Page 7. " It was cold outside "

An indication of just how low the temperature could drop is given in the climate records for the nearby region of Tselinograd (today Astana, capital of Kazakhstan). In February 1951 the lowest recorded temperature was -32ºC.

Page 7. " his dry valenki "

Creative Commons AttributionValenki - Credit: akk_russ
The felt boots worn by Russians throughout the ages have become so much a part of the culture that they have even made their way into idiomatic usage: ‘Simple, like valenki’ (“Простой, как валенок”). Moscow boasts a museum dedicated purely to the exhibition and exposition of valenki.

Page 9. " Ivan was a thin, weedy, dark-eyed sergeant "


Soviet army sergeant
Permission Granted by Copyright Owner for Use on Book DrumSoviet army sergeant - Credit: Grants Militaria

Sergeant insignia
Creative Commons AttributionSergeant insignia - Credit: F l a n k e r


Before the emergence of the Soviet Union, the Imperial Russian Table of Ranks was used; this was abolished in favour of the Soviet Union’s version. This underwent many changes up until the Second World War, when it was finally standardised and rationalised.


Page 10. " the lean figure of The Tartar "

By referring to this guard throughout as The Tartar, Solzhenitsyn depersonalises his character, thereby emphasising his relatively insignificant place in the Soviet machinery while at the same time distancing him from Shukhov and the other prisoners.

Page 13. " a former Hero of the Soviet Union "


This award was created in 1934 and given to individuals who had participated in heroic deeds in the form of the Order of Lenin and a certificate detailing the deed. Five years later, in 1939, the Gold Star medal was introduced to distinguish between those who were merely worthy of merit and those who had carried out truly heroic deeds. Extraordinary success in battle and participation in space, polar and underwater exploration were frequently rewarded with the Gold Star and title of Hero of the Soviet Union. Although the majority of the 11,635 total recipients were citizens of the Soviet Union, Fidel Castro was among the list of foreigners to receive the title.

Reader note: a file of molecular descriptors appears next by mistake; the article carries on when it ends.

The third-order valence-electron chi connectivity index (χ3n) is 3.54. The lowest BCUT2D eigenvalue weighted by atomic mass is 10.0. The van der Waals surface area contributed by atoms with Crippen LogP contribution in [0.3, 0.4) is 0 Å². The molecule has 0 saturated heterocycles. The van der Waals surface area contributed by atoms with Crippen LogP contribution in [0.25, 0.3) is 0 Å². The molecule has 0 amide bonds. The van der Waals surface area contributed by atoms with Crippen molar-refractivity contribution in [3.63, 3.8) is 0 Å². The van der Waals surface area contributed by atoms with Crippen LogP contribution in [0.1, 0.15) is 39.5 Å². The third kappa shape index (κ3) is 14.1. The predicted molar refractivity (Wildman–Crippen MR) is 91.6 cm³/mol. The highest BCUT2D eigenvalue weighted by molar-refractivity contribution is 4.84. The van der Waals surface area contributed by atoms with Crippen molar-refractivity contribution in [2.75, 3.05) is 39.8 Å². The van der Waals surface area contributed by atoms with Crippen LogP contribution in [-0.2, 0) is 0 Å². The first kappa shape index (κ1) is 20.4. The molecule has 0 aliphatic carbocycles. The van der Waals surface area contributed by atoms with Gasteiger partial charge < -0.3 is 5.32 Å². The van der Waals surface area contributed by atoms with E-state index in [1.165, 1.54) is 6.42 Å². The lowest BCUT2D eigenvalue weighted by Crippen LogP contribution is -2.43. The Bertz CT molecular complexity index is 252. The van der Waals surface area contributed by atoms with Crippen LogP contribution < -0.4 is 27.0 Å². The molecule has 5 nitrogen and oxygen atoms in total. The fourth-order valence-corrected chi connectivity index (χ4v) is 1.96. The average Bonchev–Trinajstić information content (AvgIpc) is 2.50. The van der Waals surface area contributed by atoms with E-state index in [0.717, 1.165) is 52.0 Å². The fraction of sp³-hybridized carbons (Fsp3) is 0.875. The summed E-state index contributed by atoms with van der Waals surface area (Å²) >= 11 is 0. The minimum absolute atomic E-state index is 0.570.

Page 14. " ‘Chetezes’ they called them, after the Cheliabinsk tractor works "

In Russian the tractor works is called Chelyabinskiy traktornyy zavod, hence the abbreviation of Che-te-ze.

Page 16. " a young man crossed himself. A West Ukranian, that meant… "

Orthodox sign of the cross
Creative Commons AttributionOrthodox sign of the cross - Credit: adriatikus
In 1939 the Eastern European region of Galicia (not to be confused with the autonomous region of Spain), including Western Ukraine, became part of the Soviet Union. Having never previously been a part of the Russian Empire, the population belonged not to the Russian Orthodox Church but to the Eastern Rite Catholic church. Although both branches of Christianity advocate making the sign of the cross, the Orthodox practice varies slightly from the Catholic open right palm, as illustrated in the image. Shukhov therefore recognised the new prisoner as a West Ukrainian due to the way he crossed himself.


Page 22. " on the banks of the River Lovat "

The River Lovat, 530km long, runs from the Lovatets Lake in northwestern Belarus into the Lake Ilmen in the northwestern Russian province of Novgorod.

Page 24. " rolling out the name and patronymic "

In Russia, the patronymic is formed from the name of the father – in the case of a male, the suffix -ovich/-yevich/-yich is added to the name; for a female the suffixes are –ovna/-yevna

Page 25. " ‘If you suffer, it must not be for murder…’ "

This quotation read aloud by Alyosha the Baptist comes from Peter 4: 15-16, and completely encapsulates his attitude towards his imprisonment in the labour camp - he eschews preoccupations about his physical situation and prays only about matters of the spirit.